I was not allowed back into the driver’s seat, and was directed to choose another driver to pilot the Durango on to Jamestown. After checking his Maryland license, Officer Hover allowed my brother to take the wheel and we were once again on our way to Carlton’s funeral.
We arrived fifteen minutes late, but we immediately knew we had not missed anything since my parents were still in the parking lot of the funeral home as we pulled in.
My sister wasted no time in telling of our law enforcement adventures, but my parents’ reaction to this news was conspicuously flat. Well, it turns out that Officer Hover had a taste for speeding Nazarians that day, and no fewer than forty-five minutes before my encounter, he had pinched my mother for the very same offense.
We celebrated the life of J. Carlton Anderson, returned Doug and David to Buffalo, and for the last leg I grudgingly handed my keys over to my sister.
The next day I went to the DMV, where they printed me my entire NY driving history, including my 1999 renewal of a completely unencumbered license. I called the court on Long Island where I was informed that due to a flood, they had lost several years of records and the computer had gone a little haywire. They apologized for suspending my license and told me all I had to do was send them proof of payment and they would take care of everything.
I had paid the ticket with a money order and had long since lost any proof of the transaction, so I was forced to pay the ticket again.
Then there was the small matter of the misdemeanor of which I had been accused, but not yet convicted.
Sometime in May, I put on a suit and with all my paperwork neatly organized in a briefcase, I headed to traffic court in Fredonia NY. The session was set to start at 7:00pm, but I arrived by 6:30 and checked in with the clerk. I was told to take a seat in the gallery and wait for my case to be called.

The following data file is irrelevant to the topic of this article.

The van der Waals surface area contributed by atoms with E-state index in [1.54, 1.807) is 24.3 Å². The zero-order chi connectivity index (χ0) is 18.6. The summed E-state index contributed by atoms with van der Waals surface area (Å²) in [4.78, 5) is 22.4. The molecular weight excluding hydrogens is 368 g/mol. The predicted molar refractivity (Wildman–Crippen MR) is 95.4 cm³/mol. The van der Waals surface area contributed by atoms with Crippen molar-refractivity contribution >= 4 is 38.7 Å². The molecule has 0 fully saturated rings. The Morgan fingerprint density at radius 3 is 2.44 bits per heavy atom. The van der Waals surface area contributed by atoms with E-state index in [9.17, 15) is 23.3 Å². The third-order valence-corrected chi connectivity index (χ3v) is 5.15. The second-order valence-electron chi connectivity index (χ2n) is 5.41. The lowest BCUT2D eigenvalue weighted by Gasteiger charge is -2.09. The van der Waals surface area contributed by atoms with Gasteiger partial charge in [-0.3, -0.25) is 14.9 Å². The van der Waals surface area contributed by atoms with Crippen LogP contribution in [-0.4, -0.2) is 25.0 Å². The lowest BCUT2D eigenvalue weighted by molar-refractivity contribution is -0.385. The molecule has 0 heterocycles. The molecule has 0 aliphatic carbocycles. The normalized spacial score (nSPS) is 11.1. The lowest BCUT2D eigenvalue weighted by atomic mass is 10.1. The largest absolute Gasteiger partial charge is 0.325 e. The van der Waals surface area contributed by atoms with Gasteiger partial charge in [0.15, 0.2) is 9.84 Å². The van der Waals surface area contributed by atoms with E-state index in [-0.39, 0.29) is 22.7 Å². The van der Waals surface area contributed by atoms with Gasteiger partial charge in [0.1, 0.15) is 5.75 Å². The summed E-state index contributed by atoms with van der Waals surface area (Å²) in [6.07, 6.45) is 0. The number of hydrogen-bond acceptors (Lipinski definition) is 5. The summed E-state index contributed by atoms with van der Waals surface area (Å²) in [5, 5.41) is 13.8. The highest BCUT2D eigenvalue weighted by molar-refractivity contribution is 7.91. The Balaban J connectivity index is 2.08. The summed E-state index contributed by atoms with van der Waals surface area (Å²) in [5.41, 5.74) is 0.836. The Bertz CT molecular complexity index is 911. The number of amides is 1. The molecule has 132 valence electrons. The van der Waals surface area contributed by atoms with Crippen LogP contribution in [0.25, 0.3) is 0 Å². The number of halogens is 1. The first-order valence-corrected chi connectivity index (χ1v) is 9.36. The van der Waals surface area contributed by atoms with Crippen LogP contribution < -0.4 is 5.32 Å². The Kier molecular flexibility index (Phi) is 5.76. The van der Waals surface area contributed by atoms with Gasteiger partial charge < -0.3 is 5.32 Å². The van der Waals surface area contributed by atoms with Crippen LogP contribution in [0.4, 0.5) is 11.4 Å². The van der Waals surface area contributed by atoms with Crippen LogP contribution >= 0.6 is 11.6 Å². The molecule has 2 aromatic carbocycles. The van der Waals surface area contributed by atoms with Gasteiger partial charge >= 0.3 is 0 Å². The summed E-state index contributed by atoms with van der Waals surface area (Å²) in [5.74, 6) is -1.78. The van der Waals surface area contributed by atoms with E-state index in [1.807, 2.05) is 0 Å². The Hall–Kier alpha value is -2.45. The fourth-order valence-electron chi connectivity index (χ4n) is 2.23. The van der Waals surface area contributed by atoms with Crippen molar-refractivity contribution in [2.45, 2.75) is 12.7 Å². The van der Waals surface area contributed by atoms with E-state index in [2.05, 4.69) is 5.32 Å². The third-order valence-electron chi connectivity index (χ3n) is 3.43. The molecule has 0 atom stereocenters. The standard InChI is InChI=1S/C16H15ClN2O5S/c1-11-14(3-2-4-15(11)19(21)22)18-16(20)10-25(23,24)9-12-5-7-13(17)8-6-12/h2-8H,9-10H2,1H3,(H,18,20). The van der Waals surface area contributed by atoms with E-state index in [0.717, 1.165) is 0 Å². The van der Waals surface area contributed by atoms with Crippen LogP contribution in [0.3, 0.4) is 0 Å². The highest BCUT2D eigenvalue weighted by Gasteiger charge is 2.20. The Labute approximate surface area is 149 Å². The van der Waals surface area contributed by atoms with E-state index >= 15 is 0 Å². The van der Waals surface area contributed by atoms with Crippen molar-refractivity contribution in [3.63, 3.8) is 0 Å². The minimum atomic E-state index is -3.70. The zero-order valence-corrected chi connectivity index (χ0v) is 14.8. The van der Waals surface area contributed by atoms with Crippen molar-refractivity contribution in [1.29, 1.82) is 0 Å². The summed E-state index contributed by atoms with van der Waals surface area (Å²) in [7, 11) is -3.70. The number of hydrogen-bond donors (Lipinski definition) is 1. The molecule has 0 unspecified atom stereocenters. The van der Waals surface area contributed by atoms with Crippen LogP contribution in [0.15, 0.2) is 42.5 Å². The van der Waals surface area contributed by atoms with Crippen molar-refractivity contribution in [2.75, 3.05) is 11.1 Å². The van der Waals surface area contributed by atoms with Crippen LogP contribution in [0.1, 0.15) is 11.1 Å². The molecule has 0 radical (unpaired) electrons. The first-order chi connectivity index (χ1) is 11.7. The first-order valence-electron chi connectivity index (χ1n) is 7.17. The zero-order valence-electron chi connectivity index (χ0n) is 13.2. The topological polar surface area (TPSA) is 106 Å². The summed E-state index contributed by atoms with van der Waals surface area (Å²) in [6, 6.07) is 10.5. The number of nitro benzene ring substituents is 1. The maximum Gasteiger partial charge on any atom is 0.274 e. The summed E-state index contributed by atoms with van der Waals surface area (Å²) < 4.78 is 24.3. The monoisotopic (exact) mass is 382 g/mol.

As I sat reviewing my documentation, several other defendants came into the courtroom and after a few minutes, it was clear that perhaps I was a bit over-dressed. So much so that at one point the bailiff came over to me and said, “Lawyers wait for their clients in that room over there.” I politely replied that I was not a lawyer and I was there to defend myself. He asked my name and then went over to the clerk. He leaned over the clerk’s desk and said, “That guy over there, he’s defending himself, his name is Nazarian, he is wearing a suit and everything. Call him first.”
The judge called my case, I presented my documentation and he immediately dropped the more serious charge of driving on a suspended license. He then looked down at me from the bench and asked, “Were you speeding?”
At that point I thought it best to cut my losses and accept the speeding ticket, which I did. I paid the clerk and walked out to my car.
When I finally got home that evening, there was a note in the mail from cousin David in California. He wrote:
Thank you again for picking me up in Buffalo and driving me to Carlton’s funeral. As you know I, much like you, have been going to Jamestown, for one reason or another, for my entire life. However, I had no idea as I climbed into your car that afternoon that I was about to experience the BEST TRIP TO JAMESTOWN EVER! And for that, I will be eternally grateful.
I put down the note, taking some comfort in knowing that this ordeal, though inconvenient to me, had brought joy to some. I thought for a moment about all that had led up to my final Jamestown chapter, taking a moment to acknowledge just how much of who we are comes from those who came before us.
I grabbed the plate of dinner my wife had left for me in the fridge, and over the whir of the microwave heating it up, I poured myself a tall, cold, glass of Jamestown milk.
Copyright © 2015 – Stephen S. Nazarian – All rights reserved.(Jamestown Milk)